« AnteriorContinuar »
Uniform, one year with another, by proper mixing of tobacco in large bins containing from thirty to forty hogsheads each. France also consumes from 15,000 to 25,000 hogsheads of tobacco grown in Alsace-Lorraine and about 5000 hogsheads of Hungarian tobacco.
Italian Regie.—The exports of the tobacco of the United States to Italy were: 32,436,011 pounds in 1891; 30,096,355 pounds in 1892; 27,515,456 pounds in 1893; 24,484,406 pounds in 1894; and 24,626,836 pounds in 1895. Italy usually takes from 15,000 to 18,000 hogsheads of heavy tobacco annually, and 2000 to 3000 hogsheads of Burley. The tobacco taken from Italy is also classified into A's, B's, and C's.
Type A is a large, smooth, showy and silky leaf, twenty-five to twenty-six inches long, of delicate fiber and texture, and of a solid dark brown color. Moderate weight only is required in this type, and just oil and fat enough to make it elastic and strong. This type is used as wrappers in the manufacture of cigars.
Type B varies between heavy and light tobacco, sometimes the one, and then the other, being called for in the contract. When the heavy is required, the type consists of leaf of heavy body, dark brown color, and of more general richness and weight than type A, and it must be from twenty-two to twenty-five inches long. This type is used partly in the manufacture of snuff. Type B, light, consists of leaf of second and third grades of the same length of the heavy type, of showy appearance, light brown, or red, in color, and of moderate weight of body. Type B, light, is used in the manufacture of cigars of milder flavor than those made of the heavier type, and it is also used largely for cutting into smoking tobacco.
Type C consists of short, common leaf, eighteen to twenty inches in length, of moderate weight of body, and is used as fillers and binders in the manufacture of cigars.
Of these various types, A is chiefly selected from the lighter-bodied and smooth product of the Clarksville district and of the western Kentucky district; B, heavy, from the heavier bodied products of these districts; B, light, from the lower Green River district. The tobacco cf southern Indiana and Illinois has sometimes been used for B light. Type C is the common leaf of the heavy-producing districts, and the heavier bodied product of the light-producing districts. Intermediate types are frequently allowed in the Regie contracts. A small quantity of White Burley tobacco is taken for trial. Italy uses a considerable amount of Hungariangrown tobacco.
Austria Regie takes only one type from the United States, and this is divided into A, B and A grades. This is a wrapping leaf, very smooth and fine in fiber, of very solid, firm and glossy texture above medium heavy body, but not of the heaviest and most fleshy type, and of a perfectly uniform brown and piebald color. h very essential quality is toughness in the leaf and a capacity of stretch. It must be well cured by fire, but not injured in curing. The length of leaf is not an essential part of the fitness, but good length is preferred. This type is used in Austria as wrappers for cigars, and is supplied partly from Virginia, but in the main from the Clarksville district. The lower grades of tobacco for the Austrian Regie are supplied from Hungary. Austria is also taking a small quantity of White Burley tobacco experimentally.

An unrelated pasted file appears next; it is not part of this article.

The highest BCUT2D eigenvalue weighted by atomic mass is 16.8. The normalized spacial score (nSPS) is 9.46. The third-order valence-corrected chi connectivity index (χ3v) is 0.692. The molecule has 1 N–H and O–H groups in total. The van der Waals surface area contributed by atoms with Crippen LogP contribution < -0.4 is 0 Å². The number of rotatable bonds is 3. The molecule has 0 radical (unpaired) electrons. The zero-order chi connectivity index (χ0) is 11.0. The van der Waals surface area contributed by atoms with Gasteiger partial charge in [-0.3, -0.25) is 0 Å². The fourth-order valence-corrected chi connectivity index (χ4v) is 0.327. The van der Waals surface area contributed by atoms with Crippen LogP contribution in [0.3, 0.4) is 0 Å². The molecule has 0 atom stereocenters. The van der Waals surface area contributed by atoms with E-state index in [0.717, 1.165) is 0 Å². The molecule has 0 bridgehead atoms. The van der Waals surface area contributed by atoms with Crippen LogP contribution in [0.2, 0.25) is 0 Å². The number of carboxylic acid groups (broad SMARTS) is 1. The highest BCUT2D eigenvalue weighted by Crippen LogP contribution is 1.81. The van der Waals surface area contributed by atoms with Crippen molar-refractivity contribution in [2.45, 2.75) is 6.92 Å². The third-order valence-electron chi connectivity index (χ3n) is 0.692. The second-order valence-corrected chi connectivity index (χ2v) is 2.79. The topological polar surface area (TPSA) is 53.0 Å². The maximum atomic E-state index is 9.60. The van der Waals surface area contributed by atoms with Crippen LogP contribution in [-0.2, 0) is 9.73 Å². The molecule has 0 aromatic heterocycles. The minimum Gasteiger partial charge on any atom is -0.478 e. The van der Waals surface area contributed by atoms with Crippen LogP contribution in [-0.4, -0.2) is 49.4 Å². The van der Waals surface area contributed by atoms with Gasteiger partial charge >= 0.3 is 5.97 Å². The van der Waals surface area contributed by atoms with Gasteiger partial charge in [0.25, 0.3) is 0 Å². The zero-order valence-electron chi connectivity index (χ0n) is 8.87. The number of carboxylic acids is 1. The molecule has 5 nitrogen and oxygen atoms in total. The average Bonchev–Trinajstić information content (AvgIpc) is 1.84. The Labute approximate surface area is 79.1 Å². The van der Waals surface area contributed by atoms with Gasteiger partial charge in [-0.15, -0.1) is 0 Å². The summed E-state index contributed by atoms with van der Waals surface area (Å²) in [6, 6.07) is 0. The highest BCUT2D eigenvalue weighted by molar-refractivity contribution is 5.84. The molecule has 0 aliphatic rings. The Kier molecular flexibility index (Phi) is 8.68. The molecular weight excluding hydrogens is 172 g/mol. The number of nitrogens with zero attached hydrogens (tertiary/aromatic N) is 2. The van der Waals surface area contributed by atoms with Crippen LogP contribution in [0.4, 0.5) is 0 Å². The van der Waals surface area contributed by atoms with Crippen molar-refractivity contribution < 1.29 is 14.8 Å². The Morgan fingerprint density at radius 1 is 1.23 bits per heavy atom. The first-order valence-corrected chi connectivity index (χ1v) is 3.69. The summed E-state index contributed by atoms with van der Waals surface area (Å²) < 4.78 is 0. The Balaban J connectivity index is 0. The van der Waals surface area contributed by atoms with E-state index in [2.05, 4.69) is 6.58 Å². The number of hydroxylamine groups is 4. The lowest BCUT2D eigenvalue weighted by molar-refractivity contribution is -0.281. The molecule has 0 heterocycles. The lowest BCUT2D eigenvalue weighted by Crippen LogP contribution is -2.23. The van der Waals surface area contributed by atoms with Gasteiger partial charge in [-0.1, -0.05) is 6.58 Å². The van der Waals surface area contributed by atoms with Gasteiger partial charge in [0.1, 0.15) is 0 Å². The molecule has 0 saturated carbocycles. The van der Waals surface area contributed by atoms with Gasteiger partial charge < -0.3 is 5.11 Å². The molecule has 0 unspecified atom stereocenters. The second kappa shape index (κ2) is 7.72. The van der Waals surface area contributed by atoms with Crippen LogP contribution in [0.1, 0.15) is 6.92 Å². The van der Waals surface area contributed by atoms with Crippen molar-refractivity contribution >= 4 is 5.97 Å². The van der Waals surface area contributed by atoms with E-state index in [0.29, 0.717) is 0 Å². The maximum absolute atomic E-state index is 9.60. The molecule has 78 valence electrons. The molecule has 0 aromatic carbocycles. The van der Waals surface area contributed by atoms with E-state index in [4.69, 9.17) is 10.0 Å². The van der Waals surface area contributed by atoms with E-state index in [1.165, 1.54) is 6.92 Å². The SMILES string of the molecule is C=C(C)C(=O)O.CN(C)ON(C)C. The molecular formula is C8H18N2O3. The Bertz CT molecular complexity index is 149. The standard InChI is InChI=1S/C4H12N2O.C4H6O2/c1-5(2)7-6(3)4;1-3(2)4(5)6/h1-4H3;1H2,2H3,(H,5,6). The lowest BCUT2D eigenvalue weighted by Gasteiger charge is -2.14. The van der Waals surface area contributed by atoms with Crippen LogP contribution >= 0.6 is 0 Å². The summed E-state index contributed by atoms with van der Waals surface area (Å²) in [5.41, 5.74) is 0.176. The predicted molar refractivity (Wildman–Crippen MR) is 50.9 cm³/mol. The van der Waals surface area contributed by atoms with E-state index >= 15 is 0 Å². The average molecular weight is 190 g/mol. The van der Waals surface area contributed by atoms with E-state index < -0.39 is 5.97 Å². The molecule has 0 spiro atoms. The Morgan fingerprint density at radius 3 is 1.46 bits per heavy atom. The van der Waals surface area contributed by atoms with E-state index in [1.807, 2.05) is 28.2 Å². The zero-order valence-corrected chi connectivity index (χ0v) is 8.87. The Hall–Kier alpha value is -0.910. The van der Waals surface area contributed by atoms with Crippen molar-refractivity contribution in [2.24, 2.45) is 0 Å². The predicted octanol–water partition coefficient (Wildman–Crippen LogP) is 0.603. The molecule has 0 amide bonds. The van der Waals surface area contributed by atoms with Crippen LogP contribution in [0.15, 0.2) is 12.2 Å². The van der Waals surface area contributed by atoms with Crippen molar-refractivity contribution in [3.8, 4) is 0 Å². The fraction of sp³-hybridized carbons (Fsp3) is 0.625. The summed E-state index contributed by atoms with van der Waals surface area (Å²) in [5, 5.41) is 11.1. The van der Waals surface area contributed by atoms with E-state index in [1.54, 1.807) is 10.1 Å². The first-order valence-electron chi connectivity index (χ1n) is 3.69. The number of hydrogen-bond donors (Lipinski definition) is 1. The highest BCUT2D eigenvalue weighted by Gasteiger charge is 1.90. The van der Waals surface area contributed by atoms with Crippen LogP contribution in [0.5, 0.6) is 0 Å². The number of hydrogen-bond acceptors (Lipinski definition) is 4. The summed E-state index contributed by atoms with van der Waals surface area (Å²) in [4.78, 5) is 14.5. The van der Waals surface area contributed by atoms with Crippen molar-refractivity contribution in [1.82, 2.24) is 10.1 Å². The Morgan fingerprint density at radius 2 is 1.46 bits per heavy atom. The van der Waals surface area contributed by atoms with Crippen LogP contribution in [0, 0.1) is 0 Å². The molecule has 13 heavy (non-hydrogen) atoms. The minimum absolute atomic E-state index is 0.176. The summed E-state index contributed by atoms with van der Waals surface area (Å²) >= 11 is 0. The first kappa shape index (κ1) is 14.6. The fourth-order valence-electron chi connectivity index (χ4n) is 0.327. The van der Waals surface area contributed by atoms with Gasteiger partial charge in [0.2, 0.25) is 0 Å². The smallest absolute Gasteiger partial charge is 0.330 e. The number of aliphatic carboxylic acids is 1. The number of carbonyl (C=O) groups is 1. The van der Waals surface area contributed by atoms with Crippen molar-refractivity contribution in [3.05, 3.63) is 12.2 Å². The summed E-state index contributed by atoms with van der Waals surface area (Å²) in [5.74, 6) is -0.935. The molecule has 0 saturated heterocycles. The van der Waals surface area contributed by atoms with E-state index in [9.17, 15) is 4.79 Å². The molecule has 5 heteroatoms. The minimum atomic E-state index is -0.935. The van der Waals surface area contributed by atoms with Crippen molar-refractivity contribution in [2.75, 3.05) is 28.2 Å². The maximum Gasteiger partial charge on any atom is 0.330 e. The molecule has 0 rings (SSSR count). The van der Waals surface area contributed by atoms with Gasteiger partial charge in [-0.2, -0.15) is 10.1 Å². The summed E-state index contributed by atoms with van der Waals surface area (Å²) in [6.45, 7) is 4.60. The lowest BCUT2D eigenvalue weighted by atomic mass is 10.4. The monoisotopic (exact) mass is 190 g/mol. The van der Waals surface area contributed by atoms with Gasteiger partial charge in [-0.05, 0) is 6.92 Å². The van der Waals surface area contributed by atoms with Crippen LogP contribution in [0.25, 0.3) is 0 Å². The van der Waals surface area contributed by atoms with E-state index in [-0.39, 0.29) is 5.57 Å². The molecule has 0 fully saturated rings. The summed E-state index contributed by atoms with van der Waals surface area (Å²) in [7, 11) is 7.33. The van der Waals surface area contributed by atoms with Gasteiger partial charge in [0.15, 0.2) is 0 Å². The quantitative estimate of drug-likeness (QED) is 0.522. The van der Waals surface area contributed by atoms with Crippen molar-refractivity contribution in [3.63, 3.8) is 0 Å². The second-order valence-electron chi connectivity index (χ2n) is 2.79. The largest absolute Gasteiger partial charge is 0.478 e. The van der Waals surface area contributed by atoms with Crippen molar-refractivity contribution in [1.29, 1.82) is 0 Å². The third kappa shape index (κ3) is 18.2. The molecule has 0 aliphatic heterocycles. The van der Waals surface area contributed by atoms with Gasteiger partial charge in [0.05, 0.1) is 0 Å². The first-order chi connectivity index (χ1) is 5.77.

The Spanish Regie.—The Spanish contract is let for periods ranging from one to six years, and is filled by sound, common and medium lugs and low leaf of all types and districts, except the Burley and bright-tobaccoproducing districts. It is also, in part, filled by the low and nondescript leaf of light type. Most of the tobacco for this contract is taken from the Western products only about 2000 hogsheads of Virginia tobacco being found suitable in character and price. The order is generally made for one-third of leaf of low grade and two-thirds lugs. The tobacco is classified into A's, B's and C's. Most all of it is used for smoking, the better grades for wrappers, binders and fillers in the manufacture of cigars, and the lower grades are granulated and used for the manufacture of cigarettes and a moderate amount in snuff. The tobacco taken for Gibraltar is not embraced in the following statement: The quantity taken annually is from 15,000 to 18,000 hogsheads. There were 13,865,549 pounds of the tobacco of the United States exported to Spain in 1891; 22,862,875 pounds in 1992; 12,611,810 pounds in 1893; 30,054,113 pounds in 1894; and 26,262,432 pounds in 1895.
German Types.—German Saucer is the sweet, fairbodied leaf of fine fiber and stem, gummy, without fatness, and either of a clear, cherry red in color, or mottled with yellow, technically called piebald. The surface is gummy, the leaf of good length, with considerable weight of body. It is prepared for consumption in Germany by treating it with sweet sauces of a peculiar flavor and character. The fiber must be yellow after being treated with these sauces, and the leaf black. It is supplied mainly from Virginia, though some excellent tobacco for this purpose is grown in the heavy-tobacco districts of Tennessee and Kentucky.
German Spinner consists of a very heavy-bodied leaf, from twenty-four to twenty-six inches long, full in width, of fine stem and fiber, very oily and fat, so that it will come out of the process of fermentation supple and strong, tough and elastic in texture, and of a very deep dark-brown color. This type is used in Germany and the north of Europe for spinning into strand. It is supplied chiefly from the Clarksville district and in part from the Green River districts of Kentucky. It is this PLATE XII. BRIOHT Yellow TOBACCO (Silky Pryor, topped plant).